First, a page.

for a long time, and at obscenely great cost here and especially abroad.

It may absolutely be the case that his
rhetoric is still just rhetoric, however thoughtfully constructed.
And there are one or two scenarios, discussed below, in which this hollowness,
if it were so, could prove disastrous for both him and us.

But consider, apart from those particular
unfortunate circumstances, just what is accomplished by this abrupt
shift in the content and tone of public addresses, moving from the last
president to the current one. I think there are four huge consequences,
and I think to a certain degree these apply independent of what, if
anything, this president delivers policy-wise.

First, at the most basic level, there
is the content itself. The power of the presidential bully pulpit
should never be underestimated. Indeed, this power to persuade
is, in most situations, the most effective weapon in the presidential
arsenal, notwithstanding the fact that it is nowhere enumerated in the
Constitution, and wasn't much in the minds of the Founders, either,
who contemplated for the presidency - and got, for most of American
history, up until FDR - more of a chief clerk subservient to Congress
than a national leader and primary mover of policy.

Obama is a bit confusing at this level.
He often appears to be considerably more progressive than he is, or
even than are his words. This perceptual trick has much to do
with him being young, black and fresh (Biden was right about that part),
but much more to do with him not being Bush. The last president
not only made time stand still while history marched on, he actually
bent the national arrow backwards. Obama, by simply barely catching
up with history, is therefore taking a great leap forward from where
he found the country he inherited - but it's not really much of
a real jump, from the longer historical perspective.

At the same time, though, the guy says
that Iraq was a war of choice. He says that America has made mistakes
in its past. He says we need national healthcare. He told
graduating students at ASU that the pursuit of wealth - heretofore
the very essence of our horrid little national ethos - represented
an impoverished ambition. He went to the Islamic world and talked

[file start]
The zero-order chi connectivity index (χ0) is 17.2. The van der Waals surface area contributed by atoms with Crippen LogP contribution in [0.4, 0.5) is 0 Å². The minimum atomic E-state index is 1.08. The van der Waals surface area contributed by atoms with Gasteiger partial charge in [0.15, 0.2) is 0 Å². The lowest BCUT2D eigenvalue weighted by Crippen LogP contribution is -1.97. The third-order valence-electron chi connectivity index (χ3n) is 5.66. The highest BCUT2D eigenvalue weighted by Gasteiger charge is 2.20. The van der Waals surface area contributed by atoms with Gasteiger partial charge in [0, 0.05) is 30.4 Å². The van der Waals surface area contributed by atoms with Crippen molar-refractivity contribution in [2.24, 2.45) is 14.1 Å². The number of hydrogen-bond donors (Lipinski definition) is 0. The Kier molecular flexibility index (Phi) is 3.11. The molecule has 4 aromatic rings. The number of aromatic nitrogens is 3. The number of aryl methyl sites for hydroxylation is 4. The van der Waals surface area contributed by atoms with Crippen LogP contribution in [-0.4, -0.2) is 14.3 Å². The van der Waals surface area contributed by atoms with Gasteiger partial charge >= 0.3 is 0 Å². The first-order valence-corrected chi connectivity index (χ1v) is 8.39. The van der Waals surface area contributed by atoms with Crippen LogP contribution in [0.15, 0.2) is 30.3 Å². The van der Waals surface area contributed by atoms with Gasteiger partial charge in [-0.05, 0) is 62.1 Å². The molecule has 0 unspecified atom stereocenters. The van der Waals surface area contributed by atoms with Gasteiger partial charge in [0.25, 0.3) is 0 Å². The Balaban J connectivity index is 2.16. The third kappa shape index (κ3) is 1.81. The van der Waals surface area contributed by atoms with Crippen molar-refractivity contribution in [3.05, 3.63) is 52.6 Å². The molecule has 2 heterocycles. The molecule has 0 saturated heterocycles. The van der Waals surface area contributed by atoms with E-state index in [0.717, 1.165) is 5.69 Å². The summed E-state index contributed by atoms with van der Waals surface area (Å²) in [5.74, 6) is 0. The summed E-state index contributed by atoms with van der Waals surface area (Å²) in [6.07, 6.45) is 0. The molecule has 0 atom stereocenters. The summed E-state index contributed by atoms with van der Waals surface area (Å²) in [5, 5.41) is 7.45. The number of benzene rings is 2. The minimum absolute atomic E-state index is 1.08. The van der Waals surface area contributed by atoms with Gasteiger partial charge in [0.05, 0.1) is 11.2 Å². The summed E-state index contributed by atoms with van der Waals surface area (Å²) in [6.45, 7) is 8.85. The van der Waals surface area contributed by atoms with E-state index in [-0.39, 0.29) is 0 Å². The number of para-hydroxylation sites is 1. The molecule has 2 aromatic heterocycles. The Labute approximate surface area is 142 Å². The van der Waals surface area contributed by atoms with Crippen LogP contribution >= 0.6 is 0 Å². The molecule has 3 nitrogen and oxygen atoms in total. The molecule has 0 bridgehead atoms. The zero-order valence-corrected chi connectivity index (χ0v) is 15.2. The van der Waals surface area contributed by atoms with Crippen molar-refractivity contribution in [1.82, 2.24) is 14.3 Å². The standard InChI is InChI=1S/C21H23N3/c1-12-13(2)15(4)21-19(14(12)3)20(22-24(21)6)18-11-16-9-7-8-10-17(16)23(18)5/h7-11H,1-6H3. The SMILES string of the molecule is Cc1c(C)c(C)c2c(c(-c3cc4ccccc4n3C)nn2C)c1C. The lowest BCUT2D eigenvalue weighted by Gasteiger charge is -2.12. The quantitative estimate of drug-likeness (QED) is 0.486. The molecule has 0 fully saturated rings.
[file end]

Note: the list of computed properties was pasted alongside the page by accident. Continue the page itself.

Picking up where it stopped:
with them as equals, rather than lecturing to them as a superior.

This stuff really matters, because it
does literally persuade people. In general, it seems a fundamental
part of human nature that many people just want to be led. Probably
this is an intellectual laziness more than anything else, or maybe they're
working too hard trying to hold together their middle class perch with
duct tape and fraying string, but whatever the cause, the psychology
is pretty clear. On any given issue, presidential rhetoric at
its most basic level of persuasion can really matter, especially to
the many people who prefer to let someone else do their thinking for

It also matters on another level, as
well. Presidents can frame politics better than anyone else in
the political sphere. They can have more impact on what issues
are even on the table in our political discourse, what constructions
of those problems are within the bounds of legitimate consideration
- and, ultimately, policy outcomes as well - than anyone.
Think, for a dramatic example, of Truman framing the Cold War for a
still isolationist country, or Kennedy putting the space race on the
map, where it hadn't really existed previously. Obama, as well,
has a unique potential to make us care about certain issues and not
others, and to get us to think of those issue from a certain angle as
opposed to alternative framings. That's a power that is often
subtle, but always huge.

A third level of significance here is
the strategic. I don't know to what degree careful analysis
of these repercussions underlie the rhetorical choices Obama makes.
But what I do see, over and over again, is that the combination of his
thoughtful, centrist, arguments, coupled with his calm delivery and